Fun With Foie Gras

Chef Philippe Schmit Makes a Rare Appearance at Kris Bistro

What does the chef from Philippe have planned next?

By Phaedra Cook Photography by Chuck Cook Photography March 14, 2014

Until last night, Houston diners had not seen or heard much from chef Philippe Schmit since he left his eponymous restaurant, Philippe Restaurant + Lounge, in September. Last we heard, there are plans to rebrand the place as "TABLE." According to the placeholder page on the old Philippe website, TABLE was to have opened around this time, though we've heard nothing new on that front for a few months now.

But Schmit emerged triumphant last night to wow a full house of guests with a five-course foie gras dinner at Kris Bistro. The nearly impeccable dinner served as a reminder that despite a current lack of restaurant, Schmit remains amongst the best French chefs in Houston. Helping Schmit was his former wingman from Philippe, chef Jose Hernandez, who has recently had his own restaurant troubles. After opening La Balance Cuisine in Katy to universal media praise, Hernandez left in mid-December after only a few months due to disagreements with his business partner.

Guests were greeted last night with glasses of Crémant de Bourgogne, a sparkling wine from Burgundy. With glasses in hand, diners eagerly snapped up foie gras appetizers from platters that sailed around the room. The plates of foie gras ravioli, bites of short rib, and torchon canapes didn't get very far before they were emptied and needed to be refilled.

Dinner started with a decadent little cup of royale de foie gras, a foie gras mousse topped with a port reduction. From the cup, you could scoop up the mousse with a tiny spoon and top the accompanying toasted brioche sticks. Next was a duck and foie gras terrine with a pistachio mousse and a spoon that held a single "cherry" of spherized port—an touch of molecular gastronomy I loved.

The third course was the only one that didn't seem like a home run—a slider with a generous slab of seared foie gras made the hunk of albacore tuna that it rested on seem incongruous. The foie gras simply didn't meld with the flavor of the tuna in the same way that it would have on seared beef.

The fourth course recoverd with a foie gras-stuffed chicken breast. While the chicken itself was fine, the component that wowed our table was the rich consommé in which it had been bathed. I'm convinced that the next time I'm home sick someone needs to deliver a pot of it. It will heal whatever's aling me.

I eyed the dessert course with trepidation. From Schmit's description, it sounded a bit like a relative of an Elvis sandwich: "White chocolate mousse cake with carmelized banana, peanut butter, and foie gras ice cream. Boy, was I wrong. It more than held its own with the glass of eight-year-old Sauternes served alongside. Something mystical gave the outside of the rounded cake a beautiful amber color and the thin layers of peanut butter ganache were restrained and elegant. The foie gras in the quenelle of ice cream alongside was as much felt as tasted. The mouthfeel was silky and there was no overpowering richness to make one shy away from him. I took small spoonfuls and made it last as long as possible.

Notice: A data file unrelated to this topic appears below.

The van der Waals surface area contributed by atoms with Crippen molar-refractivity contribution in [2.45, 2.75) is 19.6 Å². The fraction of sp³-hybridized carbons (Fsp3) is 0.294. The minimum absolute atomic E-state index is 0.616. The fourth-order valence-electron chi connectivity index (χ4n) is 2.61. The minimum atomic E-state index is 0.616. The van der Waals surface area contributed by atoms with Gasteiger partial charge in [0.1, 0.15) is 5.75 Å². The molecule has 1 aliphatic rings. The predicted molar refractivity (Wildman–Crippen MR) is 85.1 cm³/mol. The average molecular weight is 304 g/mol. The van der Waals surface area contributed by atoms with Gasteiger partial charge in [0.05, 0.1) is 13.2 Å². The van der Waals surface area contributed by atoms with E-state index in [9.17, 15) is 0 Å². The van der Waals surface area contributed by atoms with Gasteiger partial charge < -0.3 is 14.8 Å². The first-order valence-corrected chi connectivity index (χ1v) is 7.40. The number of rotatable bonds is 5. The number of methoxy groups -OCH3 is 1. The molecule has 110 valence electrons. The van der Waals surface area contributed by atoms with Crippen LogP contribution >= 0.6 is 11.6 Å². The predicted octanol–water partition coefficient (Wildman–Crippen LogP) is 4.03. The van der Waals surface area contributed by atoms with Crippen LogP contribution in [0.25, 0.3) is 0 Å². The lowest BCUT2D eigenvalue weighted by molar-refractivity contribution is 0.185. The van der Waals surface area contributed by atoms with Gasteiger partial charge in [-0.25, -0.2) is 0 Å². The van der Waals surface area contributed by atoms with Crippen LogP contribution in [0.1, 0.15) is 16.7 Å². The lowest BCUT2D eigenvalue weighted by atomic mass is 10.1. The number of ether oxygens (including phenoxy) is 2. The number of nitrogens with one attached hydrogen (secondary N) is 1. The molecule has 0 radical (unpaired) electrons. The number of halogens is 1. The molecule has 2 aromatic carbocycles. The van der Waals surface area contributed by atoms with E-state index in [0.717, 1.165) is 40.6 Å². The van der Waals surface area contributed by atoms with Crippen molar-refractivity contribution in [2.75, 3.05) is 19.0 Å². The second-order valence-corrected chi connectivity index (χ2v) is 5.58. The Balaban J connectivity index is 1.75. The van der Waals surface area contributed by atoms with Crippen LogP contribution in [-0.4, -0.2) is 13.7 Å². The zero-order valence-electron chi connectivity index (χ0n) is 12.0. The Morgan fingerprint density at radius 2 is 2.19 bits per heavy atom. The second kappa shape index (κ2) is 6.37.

Kris Bistro is located inside Culinary Institute LeNôtre and with one exception of a tray of glassware being dropped, the Institute's students served diners like total pros. Resident chef Kris Jakob oversaw the festivities and kept everyone on track.

After dinner, I asked Schmit the questions many Houston diners are wondering: What are his plans? Is there another restaurant in his future? The chef said another pop-up dinner will likely happen in a few months, but as far as restaurants go, there's nothing concrete in the works. "Ideally," Schmit said, "it would be a place already built out as a restaurant to allow us to open it quickly, but I haven't found the right one yet."

Personally, I'd love to see him ensconced in a small venue like Étoile—someplace small enough that allows him to have a good handle on what goes out of the kitchen. That was something that seemed to be lacking during the last several months at his prior restaurant, a huge place that sometimes served hundreds of diners a night. There is still a need in Houston for small French restaurants that showcase fine, innovative touches. Schmit has proven time and time again that he embraces innovation and can marry it in a way that respects the traditions and methodology of fine French cuisine.

It's a fair bet that he won't be borrowing other restaurants to showcase his creations for too long, though. You just can't keep a good chef down.

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